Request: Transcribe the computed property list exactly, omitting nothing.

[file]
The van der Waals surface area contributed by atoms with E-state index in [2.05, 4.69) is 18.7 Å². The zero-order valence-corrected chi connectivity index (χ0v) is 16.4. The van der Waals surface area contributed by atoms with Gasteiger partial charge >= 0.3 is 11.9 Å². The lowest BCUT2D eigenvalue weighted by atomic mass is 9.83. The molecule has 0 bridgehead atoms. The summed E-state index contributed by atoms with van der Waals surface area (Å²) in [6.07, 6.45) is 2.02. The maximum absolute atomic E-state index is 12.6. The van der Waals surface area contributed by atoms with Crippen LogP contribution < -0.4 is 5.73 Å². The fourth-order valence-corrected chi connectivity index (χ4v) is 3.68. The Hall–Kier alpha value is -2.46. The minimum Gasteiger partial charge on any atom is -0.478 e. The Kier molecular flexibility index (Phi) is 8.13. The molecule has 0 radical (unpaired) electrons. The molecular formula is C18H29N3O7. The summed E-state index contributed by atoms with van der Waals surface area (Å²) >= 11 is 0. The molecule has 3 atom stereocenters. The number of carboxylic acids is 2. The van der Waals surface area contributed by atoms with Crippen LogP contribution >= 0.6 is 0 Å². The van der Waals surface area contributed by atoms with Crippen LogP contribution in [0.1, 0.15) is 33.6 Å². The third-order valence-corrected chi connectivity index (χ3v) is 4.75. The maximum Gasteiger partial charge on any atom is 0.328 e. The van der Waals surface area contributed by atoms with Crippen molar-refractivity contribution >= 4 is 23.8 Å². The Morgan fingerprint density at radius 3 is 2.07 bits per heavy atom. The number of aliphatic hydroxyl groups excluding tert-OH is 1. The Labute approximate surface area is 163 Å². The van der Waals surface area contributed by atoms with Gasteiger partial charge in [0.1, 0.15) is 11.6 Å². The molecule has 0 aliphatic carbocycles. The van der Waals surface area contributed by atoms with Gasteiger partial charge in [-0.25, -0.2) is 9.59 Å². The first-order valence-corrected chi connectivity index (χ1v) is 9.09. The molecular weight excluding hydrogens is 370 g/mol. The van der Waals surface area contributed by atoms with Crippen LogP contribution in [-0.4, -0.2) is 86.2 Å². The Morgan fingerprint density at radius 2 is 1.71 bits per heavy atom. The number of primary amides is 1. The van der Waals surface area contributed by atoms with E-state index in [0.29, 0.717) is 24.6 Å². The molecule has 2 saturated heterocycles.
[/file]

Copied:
The van der Waals surface area contributed by atoms with E-state index in [2.05, 4.69) is 18.7 Å². The zero-order valence-corrected chi connectivity index (χ0v) is 16.4. The van der Waals surface area contributed by atoms with Gasteiger partial charge >= 0.3 is 11.9 Å². The lowest BCUT2D eigenvalue weighted by atomic mass is 9.83. The molecule has 0 bridgehead atoms. The summed E-state index contributed by atoms with van der Waals surface area (Å²) in [6.07, 6.45) is 2.02. The maximum absolute atomic E-state index is 12.6. The van der Waals surface area contributed by atoms with Crippen LogP contribution < -0.4 is 5.73 Å². The fourth-order valence-corrected chi connectivity index (χ4v) is 3.68. The Hall–Kier alpha value is -2.46. The minimum Gasteiger partial charge on any atom is -0.478 e. The Kier molecular flexibility index (Phi) is 8.13. The molecule has 0 radical (unpaired) electrons. The molecular formula is C18H29N3O7. The summed E-state index contributed by atoms with van der Waals surface area (Å²) >= 11 is 0. The molecule has 3 atom stereocenters. The number of carboxylic acids is 2. The van der Waals surface area contributed by atoms with Crippen LogP contribution >= 0.6 is 0 Å². The van der Waals surface area contributed by atoms with Crippen LogP contribution in [0.1, 0.15) is 33.6 Å². The third-order valence-corrected chi connectivity index (χ3v) is 4.75. The maximum Gasteiger partial charge on any atom is 0.328 e. The van der Waals surface area contributed by atoms with Crippen molar-refractivity contribution >= 4 is 23.8 Å². The Morgan fingerprint density at radius 3 is 2.07 bits per heavy atom. The number of aliphatic hydroxyl groups excluding tert-OH is 1. The Labute approximate surface area is 163 Å². The van der Waals surface area contributed by atoms with Gasteiger partial charge in [0.1, 0.15) is 11.6 Å². The molecule has 0 aliphatic carbocycles. The van der Waals surface area contributed by atoms with Gasteiger partial charge in [-0.25, -0.2) is 9.59 Å². The first-order valence-corrected chi connectivity index (χ1v) is 9.09. The molecular weight excluding hydrogens is 370 g/mol. The van der Waals surface area contributed by atoms with Crippen LogP contribution in [-0.4, -0.2) is 86.2 Å². The Morgan fingerprint density at radius 2 is 1.71 bits per heavy atom. The number of primary amides is 1. The van der Waals surface area contributed by atoms with E-state index in [0.29, 0.717) is 24.6 Å². The molecule has 2 saturated heterocycles.